“We live in a world surrounded by people telling us what we lack, constantly reminding us that we always need more, more, more. This way of living leads to exhaustion and teaches us to live without recognition of the present. Here in Uganda, people live in the present and are soaked in joy. They do not dwell on what they lack, but instead take pride in what God has blessed them with. Never have I felt a more pure, raw love. I know this is the love of God radiating through these beautiful individuals.”
I am so thankful for the opportunity to have gone on this trip, and shared these experiences with an amazing group of people. Educate Uganda has changed so many lives, and through the work of God I know it will continue to flourish.
Ann Fuxa, teacher at St. Wenceslaus School, volunteer, sponsor and 2013 Uganda traveler
I traveled to Uganda in 2013. I am a teacher that went to help evaluate schools and offer suggestions. The highlight of my trip was when I got to meet the girl our daughter, Kathryn, sponsors. Brenda got called to the front of the assembly to receive the package my daughter had sent. With tears in my eyes I told her my daughter sponsored her and it is a moment I will never forget. She gave me a hug and as we were in our van pulling out they flagged us down and handed a letter in to me. Brenda had gone into school and written my daughter a thank you!! These children have so little, but are filled with faith and joy!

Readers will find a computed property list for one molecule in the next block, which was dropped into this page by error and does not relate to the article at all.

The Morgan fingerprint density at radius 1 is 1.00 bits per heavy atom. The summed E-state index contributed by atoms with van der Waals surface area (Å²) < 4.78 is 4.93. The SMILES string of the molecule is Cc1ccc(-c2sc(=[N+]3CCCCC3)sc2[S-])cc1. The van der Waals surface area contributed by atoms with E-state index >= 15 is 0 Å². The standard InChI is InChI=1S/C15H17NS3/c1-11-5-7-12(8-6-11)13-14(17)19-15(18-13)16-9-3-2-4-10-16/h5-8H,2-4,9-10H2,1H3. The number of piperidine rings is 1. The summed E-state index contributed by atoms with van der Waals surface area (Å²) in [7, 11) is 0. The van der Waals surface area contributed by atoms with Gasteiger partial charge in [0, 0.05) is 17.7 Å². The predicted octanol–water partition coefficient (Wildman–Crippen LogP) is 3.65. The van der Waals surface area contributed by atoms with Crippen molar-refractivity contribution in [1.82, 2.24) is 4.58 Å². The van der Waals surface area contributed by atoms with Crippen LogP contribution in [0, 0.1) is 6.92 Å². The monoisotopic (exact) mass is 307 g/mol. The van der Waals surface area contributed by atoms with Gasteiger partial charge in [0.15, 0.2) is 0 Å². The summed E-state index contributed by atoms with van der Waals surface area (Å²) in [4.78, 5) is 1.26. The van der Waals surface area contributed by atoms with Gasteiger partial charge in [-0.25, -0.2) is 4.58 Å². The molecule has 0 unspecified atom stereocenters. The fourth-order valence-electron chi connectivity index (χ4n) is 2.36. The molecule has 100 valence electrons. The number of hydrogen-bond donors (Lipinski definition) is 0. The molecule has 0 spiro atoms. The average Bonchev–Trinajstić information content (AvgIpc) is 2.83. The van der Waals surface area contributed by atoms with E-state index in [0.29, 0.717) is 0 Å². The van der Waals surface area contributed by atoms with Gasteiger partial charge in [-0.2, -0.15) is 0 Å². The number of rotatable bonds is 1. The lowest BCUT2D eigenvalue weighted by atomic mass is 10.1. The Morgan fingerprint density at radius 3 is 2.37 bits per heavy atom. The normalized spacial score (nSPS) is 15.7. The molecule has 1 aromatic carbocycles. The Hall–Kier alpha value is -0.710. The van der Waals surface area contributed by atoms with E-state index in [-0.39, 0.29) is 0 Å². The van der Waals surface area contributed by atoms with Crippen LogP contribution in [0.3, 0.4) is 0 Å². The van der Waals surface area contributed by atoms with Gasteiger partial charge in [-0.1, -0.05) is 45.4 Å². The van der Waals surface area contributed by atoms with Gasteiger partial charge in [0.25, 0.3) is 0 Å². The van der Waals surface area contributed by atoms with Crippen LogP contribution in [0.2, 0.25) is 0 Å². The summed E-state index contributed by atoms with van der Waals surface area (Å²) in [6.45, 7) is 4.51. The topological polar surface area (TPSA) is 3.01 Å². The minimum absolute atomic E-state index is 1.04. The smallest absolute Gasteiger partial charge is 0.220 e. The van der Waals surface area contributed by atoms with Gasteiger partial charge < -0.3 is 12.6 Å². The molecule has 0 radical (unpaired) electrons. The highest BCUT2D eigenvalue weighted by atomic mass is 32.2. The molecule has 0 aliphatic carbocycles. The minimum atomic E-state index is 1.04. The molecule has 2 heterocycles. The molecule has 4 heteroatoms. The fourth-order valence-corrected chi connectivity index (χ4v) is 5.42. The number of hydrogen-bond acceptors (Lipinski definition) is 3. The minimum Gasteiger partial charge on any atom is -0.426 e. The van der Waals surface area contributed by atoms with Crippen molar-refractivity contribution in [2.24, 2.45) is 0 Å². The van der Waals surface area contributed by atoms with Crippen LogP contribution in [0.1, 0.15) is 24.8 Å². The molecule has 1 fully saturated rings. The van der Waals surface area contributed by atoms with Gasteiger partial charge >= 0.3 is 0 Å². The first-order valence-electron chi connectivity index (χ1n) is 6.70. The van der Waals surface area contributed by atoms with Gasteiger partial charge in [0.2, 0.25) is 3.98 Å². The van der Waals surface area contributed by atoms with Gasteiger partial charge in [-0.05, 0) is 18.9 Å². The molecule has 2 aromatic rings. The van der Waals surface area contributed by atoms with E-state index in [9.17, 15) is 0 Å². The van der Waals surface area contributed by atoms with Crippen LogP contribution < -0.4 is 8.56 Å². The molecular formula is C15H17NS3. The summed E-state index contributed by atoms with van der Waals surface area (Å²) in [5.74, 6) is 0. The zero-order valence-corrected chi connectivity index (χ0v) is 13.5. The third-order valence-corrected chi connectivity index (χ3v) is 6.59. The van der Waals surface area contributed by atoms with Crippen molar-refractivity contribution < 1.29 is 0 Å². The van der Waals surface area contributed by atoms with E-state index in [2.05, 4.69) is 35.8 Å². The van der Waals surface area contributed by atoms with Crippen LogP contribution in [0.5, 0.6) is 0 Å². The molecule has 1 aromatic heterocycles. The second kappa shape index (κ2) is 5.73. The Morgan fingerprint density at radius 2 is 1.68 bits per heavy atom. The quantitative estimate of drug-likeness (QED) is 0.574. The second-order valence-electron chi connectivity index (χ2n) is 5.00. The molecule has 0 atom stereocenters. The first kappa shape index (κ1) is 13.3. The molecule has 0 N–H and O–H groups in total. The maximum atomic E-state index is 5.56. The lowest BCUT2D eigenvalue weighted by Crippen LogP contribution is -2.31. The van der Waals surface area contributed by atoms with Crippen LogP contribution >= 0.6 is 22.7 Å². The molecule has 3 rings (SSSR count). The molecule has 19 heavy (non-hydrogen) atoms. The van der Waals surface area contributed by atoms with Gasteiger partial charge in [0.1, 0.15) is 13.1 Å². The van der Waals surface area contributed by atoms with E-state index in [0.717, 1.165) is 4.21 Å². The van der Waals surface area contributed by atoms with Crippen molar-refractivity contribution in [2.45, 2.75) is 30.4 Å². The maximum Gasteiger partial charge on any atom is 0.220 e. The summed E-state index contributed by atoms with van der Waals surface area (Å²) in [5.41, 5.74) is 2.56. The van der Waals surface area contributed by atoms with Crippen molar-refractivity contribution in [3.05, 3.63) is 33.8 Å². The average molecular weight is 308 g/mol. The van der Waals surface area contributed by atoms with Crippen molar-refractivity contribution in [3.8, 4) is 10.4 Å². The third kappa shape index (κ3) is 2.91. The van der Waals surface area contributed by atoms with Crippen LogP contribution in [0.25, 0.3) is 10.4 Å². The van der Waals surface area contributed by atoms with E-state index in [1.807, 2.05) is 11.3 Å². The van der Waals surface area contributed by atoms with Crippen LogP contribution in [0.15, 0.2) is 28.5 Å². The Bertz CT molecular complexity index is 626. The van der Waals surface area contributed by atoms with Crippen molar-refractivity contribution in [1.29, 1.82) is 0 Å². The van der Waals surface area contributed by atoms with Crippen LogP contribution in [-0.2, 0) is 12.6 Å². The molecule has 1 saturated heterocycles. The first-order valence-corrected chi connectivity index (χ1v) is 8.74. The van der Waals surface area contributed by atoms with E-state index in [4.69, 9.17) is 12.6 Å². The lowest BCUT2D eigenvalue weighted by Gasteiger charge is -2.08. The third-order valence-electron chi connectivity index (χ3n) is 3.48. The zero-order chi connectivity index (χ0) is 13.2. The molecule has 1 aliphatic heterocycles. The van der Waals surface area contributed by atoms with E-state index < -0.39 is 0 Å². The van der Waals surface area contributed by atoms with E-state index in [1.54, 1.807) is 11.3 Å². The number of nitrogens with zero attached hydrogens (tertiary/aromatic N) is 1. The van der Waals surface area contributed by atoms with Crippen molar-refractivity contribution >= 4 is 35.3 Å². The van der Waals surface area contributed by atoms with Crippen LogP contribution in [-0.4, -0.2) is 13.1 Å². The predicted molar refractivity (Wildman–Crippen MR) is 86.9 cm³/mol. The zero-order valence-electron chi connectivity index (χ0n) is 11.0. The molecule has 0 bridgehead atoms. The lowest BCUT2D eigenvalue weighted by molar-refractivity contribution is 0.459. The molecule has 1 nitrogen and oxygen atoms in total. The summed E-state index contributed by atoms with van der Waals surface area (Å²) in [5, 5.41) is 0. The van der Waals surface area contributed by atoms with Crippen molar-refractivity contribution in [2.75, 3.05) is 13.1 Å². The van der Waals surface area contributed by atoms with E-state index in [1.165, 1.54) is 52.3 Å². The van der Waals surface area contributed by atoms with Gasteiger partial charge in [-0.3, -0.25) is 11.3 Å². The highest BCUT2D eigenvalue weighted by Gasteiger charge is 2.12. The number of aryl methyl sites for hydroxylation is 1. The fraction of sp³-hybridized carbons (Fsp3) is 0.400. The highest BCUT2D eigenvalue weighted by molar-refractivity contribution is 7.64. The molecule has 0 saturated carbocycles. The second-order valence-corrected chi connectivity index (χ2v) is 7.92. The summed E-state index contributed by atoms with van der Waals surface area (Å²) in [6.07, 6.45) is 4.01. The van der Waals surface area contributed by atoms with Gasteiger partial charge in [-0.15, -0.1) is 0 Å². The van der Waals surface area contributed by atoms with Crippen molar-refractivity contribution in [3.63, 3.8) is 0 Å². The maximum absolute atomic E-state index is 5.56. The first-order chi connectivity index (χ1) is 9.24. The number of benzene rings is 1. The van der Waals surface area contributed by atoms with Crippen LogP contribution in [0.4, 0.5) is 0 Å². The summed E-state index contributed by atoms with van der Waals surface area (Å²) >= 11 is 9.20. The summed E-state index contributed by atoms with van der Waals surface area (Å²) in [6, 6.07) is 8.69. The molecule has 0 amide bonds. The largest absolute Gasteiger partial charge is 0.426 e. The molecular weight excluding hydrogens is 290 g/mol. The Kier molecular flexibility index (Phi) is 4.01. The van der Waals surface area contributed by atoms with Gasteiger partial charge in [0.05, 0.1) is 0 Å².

Casey, sponsor and 2014 Uganda traveler